Barr's theorem



Barr’s theorem was originally conjectured by William Lawvere as an infinitary generalization of the Deligne completeness theorem for coherent toposes which can be expressed as the existence of a surjection 𝒮/K\mathcal{S}/K\to\mathcal{E} for a coherent topos \mathcal{E} with set of points KK. General toposes \mathcal{E} may fail to have enough points but Michael Barr showed that a surjection from a suitable Boolean topos still exists.

As surjections permit the transfer of logical properties, Barr’s theorem has the following important consequence:

If a statement in geometric logic is deducible from a geometric theory using classical logic and the axiom of choice, then it is also deducible from it in constructive mathematics.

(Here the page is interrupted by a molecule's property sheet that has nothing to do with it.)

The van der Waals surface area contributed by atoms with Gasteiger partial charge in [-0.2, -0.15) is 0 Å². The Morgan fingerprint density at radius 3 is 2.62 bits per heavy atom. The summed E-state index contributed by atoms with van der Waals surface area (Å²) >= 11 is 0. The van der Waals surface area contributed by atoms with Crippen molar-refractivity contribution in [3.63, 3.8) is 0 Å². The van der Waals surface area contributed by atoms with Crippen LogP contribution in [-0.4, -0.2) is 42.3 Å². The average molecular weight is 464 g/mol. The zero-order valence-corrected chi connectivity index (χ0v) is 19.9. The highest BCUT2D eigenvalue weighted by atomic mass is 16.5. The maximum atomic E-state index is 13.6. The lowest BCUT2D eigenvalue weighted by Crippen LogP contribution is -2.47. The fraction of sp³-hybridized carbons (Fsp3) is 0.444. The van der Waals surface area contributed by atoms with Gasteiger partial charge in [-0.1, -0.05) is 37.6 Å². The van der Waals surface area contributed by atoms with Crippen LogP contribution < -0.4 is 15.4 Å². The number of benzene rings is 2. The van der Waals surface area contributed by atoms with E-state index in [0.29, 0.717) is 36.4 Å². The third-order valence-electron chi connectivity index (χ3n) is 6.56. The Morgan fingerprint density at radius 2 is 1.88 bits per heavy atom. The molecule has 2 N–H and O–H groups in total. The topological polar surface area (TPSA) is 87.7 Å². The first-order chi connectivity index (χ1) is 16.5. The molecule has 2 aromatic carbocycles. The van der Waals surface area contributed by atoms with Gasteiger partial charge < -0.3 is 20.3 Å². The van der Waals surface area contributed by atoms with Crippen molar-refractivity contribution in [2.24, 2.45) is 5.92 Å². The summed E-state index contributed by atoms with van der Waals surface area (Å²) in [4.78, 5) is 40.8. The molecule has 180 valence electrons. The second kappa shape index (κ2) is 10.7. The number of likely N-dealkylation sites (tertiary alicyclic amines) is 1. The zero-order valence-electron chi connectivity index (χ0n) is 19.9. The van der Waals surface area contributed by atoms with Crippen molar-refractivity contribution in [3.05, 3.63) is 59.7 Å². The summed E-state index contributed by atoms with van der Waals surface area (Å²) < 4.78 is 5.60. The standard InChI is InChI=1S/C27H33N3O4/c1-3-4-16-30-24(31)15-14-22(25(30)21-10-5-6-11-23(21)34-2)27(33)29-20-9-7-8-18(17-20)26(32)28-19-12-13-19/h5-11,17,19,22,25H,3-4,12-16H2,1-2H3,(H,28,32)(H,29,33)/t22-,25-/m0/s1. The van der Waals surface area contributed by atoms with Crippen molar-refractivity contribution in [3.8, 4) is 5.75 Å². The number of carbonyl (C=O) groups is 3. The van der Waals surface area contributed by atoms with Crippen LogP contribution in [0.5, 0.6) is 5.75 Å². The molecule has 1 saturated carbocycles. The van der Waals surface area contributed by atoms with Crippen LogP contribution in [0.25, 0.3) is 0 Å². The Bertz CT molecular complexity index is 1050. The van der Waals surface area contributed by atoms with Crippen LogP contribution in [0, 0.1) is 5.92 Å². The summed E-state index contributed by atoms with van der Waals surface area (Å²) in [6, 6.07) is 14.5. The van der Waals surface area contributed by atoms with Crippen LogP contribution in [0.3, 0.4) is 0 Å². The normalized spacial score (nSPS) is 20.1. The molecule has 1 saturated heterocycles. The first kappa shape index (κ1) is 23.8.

The proof of Barr’s theorem itself, however, is highly non-constructive.



If \mathcal{E} is a Grothendieck topos, then there is a surjective geometric morphism

\mathcal{F} \to \mathcal{E}

where \mathcal{F} satisfies the axiom of choice.


Extensive discussion of the context of Barr’s theorem is in chapter 7 of:

  • P. T. Johnstone, Topos Theory , Academic Press New York 1977 (Dover reprint 2014).

For a discussion of the importance of this theorem in constructive algebra see

  • Gavin Wraith, Intuitionistic algebra: some recent developments in topos theory In Proceedings of the International Congress of Mathematicians (Helsinki, 1978), pages 331–337, Helsinki, 1980. Acad. Sci. Fennica. (pdf)

For proof-theoretic approaches to Barr’s theorem see

  • Sara Negri, Contraction-free sequent calculi for geometric theories with an application to Barr’s theorem , Archive for Mathematical Logic 42 (2003) pp.389–401.

See also the following MO discussion: (link)

Revised on May 29, 2015 15:37:43 by Thomas Holder (